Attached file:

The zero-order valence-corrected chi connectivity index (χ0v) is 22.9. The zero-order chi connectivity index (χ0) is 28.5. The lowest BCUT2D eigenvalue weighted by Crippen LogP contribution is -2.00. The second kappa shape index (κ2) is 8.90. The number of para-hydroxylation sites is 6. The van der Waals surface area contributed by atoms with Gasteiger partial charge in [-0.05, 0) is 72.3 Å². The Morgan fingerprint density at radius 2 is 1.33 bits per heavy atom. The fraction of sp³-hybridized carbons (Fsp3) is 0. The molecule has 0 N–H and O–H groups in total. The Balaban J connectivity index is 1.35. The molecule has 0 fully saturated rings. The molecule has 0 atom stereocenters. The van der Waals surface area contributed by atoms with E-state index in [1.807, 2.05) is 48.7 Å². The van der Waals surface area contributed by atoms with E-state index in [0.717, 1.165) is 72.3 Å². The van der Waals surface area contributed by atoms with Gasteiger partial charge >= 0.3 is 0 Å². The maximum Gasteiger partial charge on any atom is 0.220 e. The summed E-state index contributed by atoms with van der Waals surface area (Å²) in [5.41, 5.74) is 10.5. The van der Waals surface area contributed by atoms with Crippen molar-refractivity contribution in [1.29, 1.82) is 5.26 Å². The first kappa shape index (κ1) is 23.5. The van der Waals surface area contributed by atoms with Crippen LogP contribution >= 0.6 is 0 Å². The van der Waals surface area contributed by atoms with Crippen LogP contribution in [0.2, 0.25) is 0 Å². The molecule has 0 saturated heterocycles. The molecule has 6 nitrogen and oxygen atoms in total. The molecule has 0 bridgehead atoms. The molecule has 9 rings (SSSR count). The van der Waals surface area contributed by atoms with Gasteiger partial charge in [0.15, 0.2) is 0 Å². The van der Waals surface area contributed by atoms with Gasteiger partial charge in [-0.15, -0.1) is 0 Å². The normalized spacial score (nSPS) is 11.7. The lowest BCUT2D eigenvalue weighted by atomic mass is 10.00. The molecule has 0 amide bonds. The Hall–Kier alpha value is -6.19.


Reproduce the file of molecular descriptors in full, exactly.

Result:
The zero-order valence-corrected chi connectivity index (χ0v) is 22.9. The zero-order chi connectivity index (χ0) is 28.5. The lowest BCUT2D eigenvalue weighted by Crippen LogP contribution is -2.00. The second kappa shape index (κ2) is 8.90. The number of para-hydroxylation sites is 6. The van der Waals surface area contributed by atoms with Gasteiger partial charge in [-0.05, 0) is 72.3 Å². The Morgan fingerprint density at radius 2 is 1.33 bits per heavy atom. The fraction of sp³-hybridized carbons (Fsp3) is 0. The molecule has 0 N–H and O–H groups in total. The Balaban J connectivity index is 1.35. The molecule has 0 fully saturated rings. The molecule has 0 atom stereocenters. The van der Waals surface area contributed by atoms with E-state index in [1.807, 2.05) is 48.7 Å². The van der Waals surface area contributed by atoms with E-state index in [0.717, 1.165) is 72.3 Å². The van der Waals surface area contributed by atoms with Gasteiger partial charge >= 0.3 is 0 Å². The maximum Gasteiger partial charge on any atom is 0.220 e. The summed E-state index contributed by atoms with van der Waals surface area (Å²) in [5.41, 5.74) is 10.5. The van der Waals surface area contributed by atoms with Crippen molar-refractivity contribution in [1.29, 1.82) is 5.26 Å². The first kappa shape index (κ1) is 23.5. The van der Waals surface area contributed by atoms with Crippen LogP contribution >= 0.6 is 0 Å². The van der Waals surface area contributed by atoms with Crippen LogP contribution in [0.2, 0.25) is 0 Å². The molecule has 0 saturated heterocycles. The molecule has 6 nitrogen and oxygen atoms in total. The molecule has 0 bridgehead atoms. The molecule has 9 rings (SSSR count). The van der Waals surface area contributed by atoms with Gasteiger partial charge in [0.15, 0.2) is 0 Å². The van der Waals surface area contributed by atoms with Gasteiger partial charge in [-0.15, -0.1) is 0 Å². The normalized spacial score (nSPS) is 11.7. The lowest BCUT2D eigenvalue weighted by atomic mass is 10.00. The molecule has 0 amide bonds. The Hall–Kier alpha value is -6.19.